It turned out to be a men-only task, including no less than three Davids!
The size of the regrowth turned out to be ideal for the scrub-cutter, so the area cleared was dramatically increased by having Dave and Mike using it for most of the day. Martin valiantly tried to compete armed only with a slasher, and if nothing else, he had an excellent work-out! All the cut material was put on the bonfire, but it was a relatively small one by BCV standards. By lunch we'd opened up an area about 40m x 30m and enjoyed the sunshine while we sat around the fire and ate our picnics.
We pressed on after lunch, expanding the opened-up area, with Dave J putting in one last spurt with the scrub-cutter, before we decided, at around 3pm, that the fire should be allowed to burn down. After this, we stacked remaining cuttings into a heap by the side of Holt Lane.
|15-17 October 2004||Brownsea Island||Rhododendron Bash|
Click here for full details.
|26 Sep 2004||Pamber Forest||Heath Restoration|
A fine, calm, early-Autumn morning greeted us as we gathered at the Burney Bit entrance to Pamber Forest to continue the heathland restoration in the NW corner of the Forest. There were two slightly unusual aspects to the day ahead though - firstly, we were joined by our friends from Berkshire Conversation Volunteers (BeC), and secondly we were expecting a photographer from the Basingstoke Observer to come along and take a few shots of us at work.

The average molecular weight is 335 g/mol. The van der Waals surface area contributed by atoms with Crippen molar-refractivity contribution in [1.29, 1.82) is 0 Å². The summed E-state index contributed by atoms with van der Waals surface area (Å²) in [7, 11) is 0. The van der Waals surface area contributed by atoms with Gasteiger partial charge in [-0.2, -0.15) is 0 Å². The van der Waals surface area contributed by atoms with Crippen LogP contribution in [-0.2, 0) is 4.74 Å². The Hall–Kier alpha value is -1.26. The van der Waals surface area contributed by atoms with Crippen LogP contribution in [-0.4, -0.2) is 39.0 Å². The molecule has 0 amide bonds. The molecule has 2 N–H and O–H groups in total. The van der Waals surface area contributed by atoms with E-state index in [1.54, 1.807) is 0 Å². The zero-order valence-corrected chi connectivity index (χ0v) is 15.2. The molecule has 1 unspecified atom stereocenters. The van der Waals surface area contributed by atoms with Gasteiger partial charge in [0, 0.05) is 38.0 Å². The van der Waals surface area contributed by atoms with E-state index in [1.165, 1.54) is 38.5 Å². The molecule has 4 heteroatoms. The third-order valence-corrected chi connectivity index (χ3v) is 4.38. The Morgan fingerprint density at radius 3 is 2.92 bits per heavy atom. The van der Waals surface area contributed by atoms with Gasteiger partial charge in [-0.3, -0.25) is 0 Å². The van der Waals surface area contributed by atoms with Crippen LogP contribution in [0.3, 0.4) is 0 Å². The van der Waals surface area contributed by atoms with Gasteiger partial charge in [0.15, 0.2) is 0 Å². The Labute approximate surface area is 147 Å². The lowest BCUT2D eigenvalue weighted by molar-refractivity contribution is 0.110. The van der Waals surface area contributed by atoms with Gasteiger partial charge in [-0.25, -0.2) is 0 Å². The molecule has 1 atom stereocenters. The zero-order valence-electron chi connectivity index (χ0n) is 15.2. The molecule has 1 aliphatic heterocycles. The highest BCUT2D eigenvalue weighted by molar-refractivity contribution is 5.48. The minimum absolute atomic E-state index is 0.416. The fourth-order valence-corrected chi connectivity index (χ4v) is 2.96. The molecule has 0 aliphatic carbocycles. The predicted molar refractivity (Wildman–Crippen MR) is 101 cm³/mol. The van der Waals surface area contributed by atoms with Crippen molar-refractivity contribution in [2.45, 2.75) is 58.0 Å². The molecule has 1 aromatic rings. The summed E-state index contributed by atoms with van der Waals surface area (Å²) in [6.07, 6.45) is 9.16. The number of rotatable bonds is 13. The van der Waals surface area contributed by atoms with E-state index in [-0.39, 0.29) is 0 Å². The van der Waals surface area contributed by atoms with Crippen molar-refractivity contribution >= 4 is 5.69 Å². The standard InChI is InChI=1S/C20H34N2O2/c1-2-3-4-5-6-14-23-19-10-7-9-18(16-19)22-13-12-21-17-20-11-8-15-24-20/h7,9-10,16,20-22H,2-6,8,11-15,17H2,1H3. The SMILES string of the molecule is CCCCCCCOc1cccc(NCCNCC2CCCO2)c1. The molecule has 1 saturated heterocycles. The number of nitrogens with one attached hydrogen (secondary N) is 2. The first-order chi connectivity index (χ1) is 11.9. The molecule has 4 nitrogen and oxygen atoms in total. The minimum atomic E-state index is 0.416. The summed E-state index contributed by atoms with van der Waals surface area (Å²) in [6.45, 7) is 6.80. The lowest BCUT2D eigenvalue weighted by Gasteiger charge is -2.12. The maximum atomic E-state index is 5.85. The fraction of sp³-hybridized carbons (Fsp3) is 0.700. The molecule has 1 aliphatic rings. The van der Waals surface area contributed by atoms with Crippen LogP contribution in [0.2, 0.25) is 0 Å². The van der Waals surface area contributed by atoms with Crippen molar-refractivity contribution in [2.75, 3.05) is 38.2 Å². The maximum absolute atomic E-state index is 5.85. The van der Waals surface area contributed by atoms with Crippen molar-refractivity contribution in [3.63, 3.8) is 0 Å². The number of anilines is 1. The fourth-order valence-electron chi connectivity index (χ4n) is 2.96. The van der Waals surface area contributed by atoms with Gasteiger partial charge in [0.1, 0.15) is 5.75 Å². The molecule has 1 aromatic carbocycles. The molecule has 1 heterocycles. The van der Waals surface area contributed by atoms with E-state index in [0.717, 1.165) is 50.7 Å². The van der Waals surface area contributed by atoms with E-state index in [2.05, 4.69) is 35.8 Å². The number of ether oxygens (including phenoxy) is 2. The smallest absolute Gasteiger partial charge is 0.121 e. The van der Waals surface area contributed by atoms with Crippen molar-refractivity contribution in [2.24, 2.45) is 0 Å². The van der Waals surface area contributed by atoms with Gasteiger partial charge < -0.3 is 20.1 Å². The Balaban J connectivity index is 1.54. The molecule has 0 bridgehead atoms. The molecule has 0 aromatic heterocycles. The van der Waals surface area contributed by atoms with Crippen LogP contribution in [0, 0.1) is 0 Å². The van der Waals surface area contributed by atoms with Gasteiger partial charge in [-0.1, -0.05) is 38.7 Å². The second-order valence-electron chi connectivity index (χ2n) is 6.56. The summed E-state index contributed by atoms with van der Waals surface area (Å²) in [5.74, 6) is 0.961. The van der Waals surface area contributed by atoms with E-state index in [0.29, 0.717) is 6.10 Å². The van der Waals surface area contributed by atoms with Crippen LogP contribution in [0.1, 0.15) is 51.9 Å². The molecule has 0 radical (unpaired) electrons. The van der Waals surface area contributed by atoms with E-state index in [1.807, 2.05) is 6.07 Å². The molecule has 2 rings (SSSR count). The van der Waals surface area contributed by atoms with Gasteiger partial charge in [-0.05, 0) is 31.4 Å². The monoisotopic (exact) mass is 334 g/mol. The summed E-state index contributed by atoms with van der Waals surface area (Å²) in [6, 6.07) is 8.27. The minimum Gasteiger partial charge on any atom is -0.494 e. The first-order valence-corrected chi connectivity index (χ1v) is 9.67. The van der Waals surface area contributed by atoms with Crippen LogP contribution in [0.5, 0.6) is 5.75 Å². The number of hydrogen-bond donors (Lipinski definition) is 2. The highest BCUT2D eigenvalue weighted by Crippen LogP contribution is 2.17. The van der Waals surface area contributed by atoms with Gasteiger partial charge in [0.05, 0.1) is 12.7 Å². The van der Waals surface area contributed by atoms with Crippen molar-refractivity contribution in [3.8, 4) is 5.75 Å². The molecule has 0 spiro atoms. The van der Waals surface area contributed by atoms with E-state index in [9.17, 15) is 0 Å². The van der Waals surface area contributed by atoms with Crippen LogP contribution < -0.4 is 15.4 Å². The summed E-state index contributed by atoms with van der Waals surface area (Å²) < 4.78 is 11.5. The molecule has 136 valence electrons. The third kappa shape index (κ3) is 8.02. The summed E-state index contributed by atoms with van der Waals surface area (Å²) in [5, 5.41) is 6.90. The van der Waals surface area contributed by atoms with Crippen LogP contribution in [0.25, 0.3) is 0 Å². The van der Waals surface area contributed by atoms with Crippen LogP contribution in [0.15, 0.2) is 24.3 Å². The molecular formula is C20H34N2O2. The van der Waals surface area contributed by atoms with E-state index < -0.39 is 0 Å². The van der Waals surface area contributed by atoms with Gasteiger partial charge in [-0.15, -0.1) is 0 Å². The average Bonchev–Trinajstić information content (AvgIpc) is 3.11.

We were also pleased to welcome a new volunteer, Bruce, who is currently at school and working towards his Duke of Edinburgh award.
There were two main tasks at hand - the first was to burn the two large piles of birch and pine produced during the previous task here, when it was decided that the weather conditions were not suitable for a burn-up. The second was to continue the pine and birch clearance, thus allowing the bilberry and heather already present to continue their regeneration. We decided that we would need 2 fires, so Mike, Sally S, Tina and Dave J set about burning the first of the heaps on one fire, whilst Bruce, David B and I started cutting down pine and birch near to where BeC were clearing space to start a second fire. By tea break, the BCV fire was blazing away and BeC were just starting up the second fire.
Shortly after tea-break, the determined Observer photographer finally managed to track us down and he took several group and action shots, so we look forward to seeing the end result in the Observer in the near future.